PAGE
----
It turns out that you can no more judge a book by its title than by its cover.
I’d been put off reading the Lily Bard books because the combination of Lily Bard and the word “Shakespeare” in the title of each novel reminded me of the twee and sugar-coated Aurora Teagarden books, which I had not enjoyed.
I’m glad I overcame my prejudices and listened to the first Lily Bard novel.
There is nothing sugar-coated here. Lily Bard is a survivor. Her old life has been stolen from her. She regards her current life as successful if she gets through each day quietly, without attracting any attention.
Lily is strong, focused, observant but tight-lipped. She earns her living cleaning houses in the small town of Shakespeare. She comes alive when she is practising Karate, partly because of the joy of doing something so demanding well and partly because it stands between her and any future threat to make her a victim.
Her life changes when, walking off her insomnia in the middle of the night, she notices somebody using her garbage can cart to dump a body. Despite her best efforts to protect the anonymous life she’s built, events and her own strong will, pull Lily deeper into solving the murder, even at the cost of revealing her own past.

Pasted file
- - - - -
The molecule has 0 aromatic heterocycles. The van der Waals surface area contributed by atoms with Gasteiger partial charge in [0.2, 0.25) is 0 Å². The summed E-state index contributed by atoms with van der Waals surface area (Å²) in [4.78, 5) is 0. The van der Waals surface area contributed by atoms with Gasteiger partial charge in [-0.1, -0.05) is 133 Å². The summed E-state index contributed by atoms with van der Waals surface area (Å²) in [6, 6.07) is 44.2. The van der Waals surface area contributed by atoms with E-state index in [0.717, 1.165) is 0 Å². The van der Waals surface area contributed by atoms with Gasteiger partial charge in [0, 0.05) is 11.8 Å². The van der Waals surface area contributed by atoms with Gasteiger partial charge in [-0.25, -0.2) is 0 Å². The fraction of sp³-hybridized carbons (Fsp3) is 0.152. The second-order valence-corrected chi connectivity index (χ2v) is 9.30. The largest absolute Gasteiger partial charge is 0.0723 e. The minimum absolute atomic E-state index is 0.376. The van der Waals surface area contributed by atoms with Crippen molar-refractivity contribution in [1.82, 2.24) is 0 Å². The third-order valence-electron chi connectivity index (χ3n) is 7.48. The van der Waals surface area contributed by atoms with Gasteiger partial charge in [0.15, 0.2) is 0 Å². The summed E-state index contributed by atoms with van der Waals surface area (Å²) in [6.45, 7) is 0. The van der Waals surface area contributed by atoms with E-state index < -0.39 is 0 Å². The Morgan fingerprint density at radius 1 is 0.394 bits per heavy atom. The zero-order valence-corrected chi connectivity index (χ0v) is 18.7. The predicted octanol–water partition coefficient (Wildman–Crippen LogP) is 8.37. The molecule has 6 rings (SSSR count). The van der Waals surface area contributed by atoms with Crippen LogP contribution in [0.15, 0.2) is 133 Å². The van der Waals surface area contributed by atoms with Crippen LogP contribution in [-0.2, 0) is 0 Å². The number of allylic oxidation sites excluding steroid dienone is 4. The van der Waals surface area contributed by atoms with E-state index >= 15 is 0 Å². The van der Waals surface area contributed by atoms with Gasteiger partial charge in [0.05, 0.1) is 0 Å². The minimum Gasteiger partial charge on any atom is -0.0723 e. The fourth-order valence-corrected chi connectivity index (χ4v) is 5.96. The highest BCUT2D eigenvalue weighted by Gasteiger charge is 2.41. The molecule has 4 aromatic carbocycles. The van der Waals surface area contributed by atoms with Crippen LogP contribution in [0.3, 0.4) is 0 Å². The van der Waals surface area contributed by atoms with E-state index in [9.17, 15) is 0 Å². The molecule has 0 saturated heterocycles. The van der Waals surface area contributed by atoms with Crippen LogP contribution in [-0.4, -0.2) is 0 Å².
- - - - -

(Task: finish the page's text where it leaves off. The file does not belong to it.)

The plot of “Shakespeare’s Landlord” works as a conventional “whodunnit” mystery. Two things raise the book well above the average for this genre. The first is that Lily Bard is a wonderful creation: strong but vulnerable, proud but wanting to stay in the background, curious but discrete, and afraid but brave. She seemed real to me. A woman to be admired, whether there is a mystery to solve or not. The second is Charlaine Harris’ prose: she does not waste a word, does not indulge in extravagant descriptions, but the result is still a rich evocation of people and the town they live in.
I thoroughly enjoyed this book and I’m looking forward to the rest of the series.